Please note: As of January 20, 2017, information in some news releases may be out of date or not reflect current policies.
OSHA News Release: [05/09/2012]
Contact Name: Deanne Amaden or Jose A. Carnevali
Phone Number: (415) 625-2630 or x2631
Release Number: 12-0919-SAN
US Labor Department's OSHA cites Guam employer for safety violations following forklift operator fatality
Educational materials and mobile application available
HONOLULU The U.S. Department of Labor's Occupational Safety and Health Administration has cited GM Logistics in Guam for five alleged serious and one other-than-serious safety violation following an inspection that was prompted by a Nov. 16, 2011, workplace fatality.
Barrigada-based GM Logistics collects scrap metal for recycling. The fatality occurred while the crew was preparing to transport a 40-foot-long bus from a privately owned lot to the Formosa Recycling Facility in Harmon. The employee had attempted to jump out of a forklift that was tipping over, and was crushed.
"This fatality could have been prevented had the employer ensured that everyone was abiding by OSHA's forklift safety standards," said Galen Lemke, director of OSHA's Honolulu Area Office. "Instead, a family and a community have suffered an irreplaceable loss."
The serious violations involve permitting employees to operate the forklift without using a seat belt; not examining the forklift for defects prior to operation; allowing the operation of the forklift despite obvious and serious defects affecting the accelerator and steering mechanism, as well as leaking steering fluid and unreadable safety information affixed to the equipment. Additionally, the employer was unable to document whether the worker who was killed had received the required forklift operation and safety training. A serious violation occurs when there is substantial probability that death or serious physical harm could result from a hazard about which the employer knew or should have known.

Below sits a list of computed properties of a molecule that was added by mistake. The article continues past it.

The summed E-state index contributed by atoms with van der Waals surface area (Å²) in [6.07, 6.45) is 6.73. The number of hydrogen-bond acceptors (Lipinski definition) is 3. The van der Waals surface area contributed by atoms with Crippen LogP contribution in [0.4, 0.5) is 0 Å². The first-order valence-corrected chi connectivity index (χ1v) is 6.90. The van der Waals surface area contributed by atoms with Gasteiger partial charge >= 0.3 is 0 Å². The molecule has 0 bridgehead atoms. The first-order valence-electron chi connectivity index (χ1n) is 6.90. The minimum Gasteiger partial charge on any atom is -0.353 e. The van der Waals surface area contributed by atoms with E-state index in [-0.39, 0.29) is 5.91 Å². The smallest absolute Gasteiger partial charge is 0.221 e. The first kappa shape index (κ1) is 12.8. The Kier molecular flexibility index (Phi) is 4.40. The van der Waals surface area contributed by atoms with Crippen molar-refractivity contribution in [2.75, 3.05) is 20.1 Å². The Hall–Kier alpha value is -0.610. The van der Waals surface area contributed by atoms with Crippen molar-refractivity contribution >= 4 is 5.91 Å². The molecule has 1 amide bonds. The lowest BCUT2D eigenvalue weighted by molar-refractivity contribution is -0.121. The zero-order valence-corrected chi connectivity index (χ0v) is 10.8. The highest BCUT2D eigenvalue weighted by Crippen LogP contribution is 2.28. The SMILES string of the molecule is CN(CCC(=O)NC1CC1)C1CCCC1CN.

The other-than-serious violation is failing to report the fatality to OSHA within eight hours. An other-than-serious violation is one that has a direct relationship to job safety and health, but probably would not cause death or serious physical harm.
The citations carry proposed penalties totaling $19,800. GM Logistics has 15 business days from receipt of its citations and proposed penalties to comply, meet with OSHA's area director or contest the findings to the independent Occupational Safety and Health Review Commission.
Detailed information on forklift operation hazards and safeguards is available at http://www.osha.gov/dcsp/products/etools/pit/.
To ask questions, obtain compliance assistance, file a complaint, or report workplace hospitalizations, fatalities or situations posing imminent danger to workers, the public should call OSHA's toll-free hotline at 800-321-OSHA (6742) or the agency's Honolulu office at 808-541-2680.
Under the Occupational Safety and Health Act of 1970, employers are responsible for providing safe and healthful workplaces for their employees. OSHA's role is to ensure these conditions for America's working men and women by setting and enforcing standards, and providing training, education and assistance. For more information, visit http://www.osha.gov.